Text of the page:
• Streamlined sales process - Through simple and rule-based configurations, which do not require an understanding of the technical context, the sales process can be streamlined through a greater degree of customer customisation, shorter delivery time and fewer errors due to automatically generated material and bill of materials.
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• Better support and service offerings - By having sufficient knowledge of delivered equipment, one can link a service program to this and create an understanding that necessary service and spare parts provide further business opportunities.

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Which industries will benefit from a PLM solution?

There are not many limitations at all to the industries that can benefit from implementing a PLM solution. At Symetri, we are focused on supporting companies within the industrial equipment, transportation and automotive, oil and gas industries.

We have seen that a PLM solution will bring huge benefits to project engineering companies and building component manufacturers.
More than what the industry company represents, it’s also about the company’s business model that defines what kind of PLM solution is required - is the business Assembly to Order (ATO) where products are assembled from components after the receipt of a customer order or Engineer to Order (ETO) type where each customer order results in a unique set of part numbers, bills of material, and routings.
Whatever the industry or type of business, using a PLM system will add value and support the business to reach its goals.
But you might still ask, Isn’t PLM just for large, complex companies?

The simple answer is that the right PLM solution fits most companies, regardless of size, but before you rush into choosing a PLM solution, we advise you to ask yourself these three questions:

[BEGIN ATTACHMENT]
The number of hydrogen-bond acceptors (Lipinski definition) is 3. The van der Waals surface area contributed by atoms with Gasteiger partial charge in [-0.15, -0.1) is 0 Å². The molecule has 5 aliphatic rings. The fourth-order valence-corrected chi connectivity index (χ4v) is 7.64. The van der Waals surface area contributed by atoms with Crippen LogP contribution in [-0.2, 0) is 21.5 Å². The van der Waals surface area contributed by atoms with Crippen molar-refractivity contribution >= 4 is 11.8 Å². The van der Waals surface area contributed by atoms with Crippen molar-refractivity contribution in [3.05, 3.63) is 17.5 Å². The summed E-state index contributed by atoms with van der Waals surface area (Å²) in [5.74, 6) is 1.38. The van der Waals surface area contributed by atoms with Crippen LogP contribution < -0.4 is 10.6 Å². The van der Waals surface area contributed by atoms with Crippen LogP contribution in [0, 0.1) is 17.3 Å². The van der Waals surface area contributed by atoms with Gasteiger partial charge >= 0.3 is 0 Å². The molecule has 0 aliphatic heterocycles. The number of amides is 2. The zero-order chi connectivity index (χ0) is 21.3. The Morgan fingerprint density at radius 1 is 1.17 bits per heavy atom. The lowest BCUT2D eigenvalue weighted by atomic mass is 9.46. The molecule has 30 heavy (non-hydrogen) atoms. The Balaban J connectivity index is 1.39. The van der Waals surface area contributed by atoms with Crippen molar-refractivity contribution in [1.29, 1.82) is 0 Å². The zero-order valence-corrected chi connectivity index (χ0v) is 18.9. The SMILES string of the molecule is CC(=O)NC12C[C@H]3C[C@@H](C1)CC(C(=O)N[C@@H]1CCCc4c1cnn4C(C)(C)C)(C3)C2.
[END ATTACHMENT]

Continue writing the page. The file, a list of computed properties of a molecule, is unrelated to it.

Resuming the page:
1. What is the current situation at the company – what are our challenges and bottlenecks?

2. What do we want to achieve – What are our short-term and long-term goals?

3. Are we prepared to change (our/the) current processes and workflows and start working more according to [LEAN]?

When you have answered these questions and carried out an inventory of your challenges and thereby have an idea and vision of what you want to achieve – and, above all, are prepared to work for change – then you are ready for the next step: to make an inventory and shortlist of the suppliers in the market that provide the right PLM solution for your company.

How will your company benefit from a PLM solution?

Although the first area of involvement is typically the engineering department, as this is where most of the product data is created, PLM can be used for much more than just CAD data management.

PLM presents Return on Investment (ROI) benefits in every phase of the product’s lifecycle:

• Sales: guarantee that the correct products and parts are selected and sold

• Procurement: ensure that the correct item revisions are ordered and documentation is provided to the supplier

• Production: assurance that the correct items are assembled and delivered and that engineering changes are implemented in a controlled way

• Service and maintenance: ensure that the correct spare part documents are created, and information related to each individually delivered product is stored, managed and easily accessible.

As the industry develops along with innovations and technology, such as the Internet of Things (IoT), PLM is a huge asset. When connecting real-time information from an individual product or fleet of product configuration data managed in PLM, you can expand the opportunities related to additional products and service sales extensively to your existing customer base.

Where to start with PLM?

Planning is the main key to success in a PLM implementation project. However, many other important factors influence the success of the implementation, and they all need to be noted and understood from the start. Successful delivery can be achieved through experienced suppliers and the correct implementation methodology.

Each project and customer environment are unique. However, there are also many similarities when it comes to the requirements that a PLM solution should fulfil. Instead of starting from scratch, you can get started quickly today with predefined PLM processes based on the industry best practices. These can be tested, verified, and further fine-tuned to fit your company’s specific needs. This agile approach ensures smooth and more risk-free implementation.

Although the technology implementation may be easy today, you must not forget the most important factor: people. Technology implementation is worthless without proper change management and training and ensuring that everyone understands the benefits that will follow.

When is the right time to start using a PLM solution?

That must be on a case-by-case basis, but in essence, it comes down to return on investment, ROI. Will you get more out than you put in? The first step is to work with one of our solution experts to look at the challenges your business faces and the solutions that are available for you.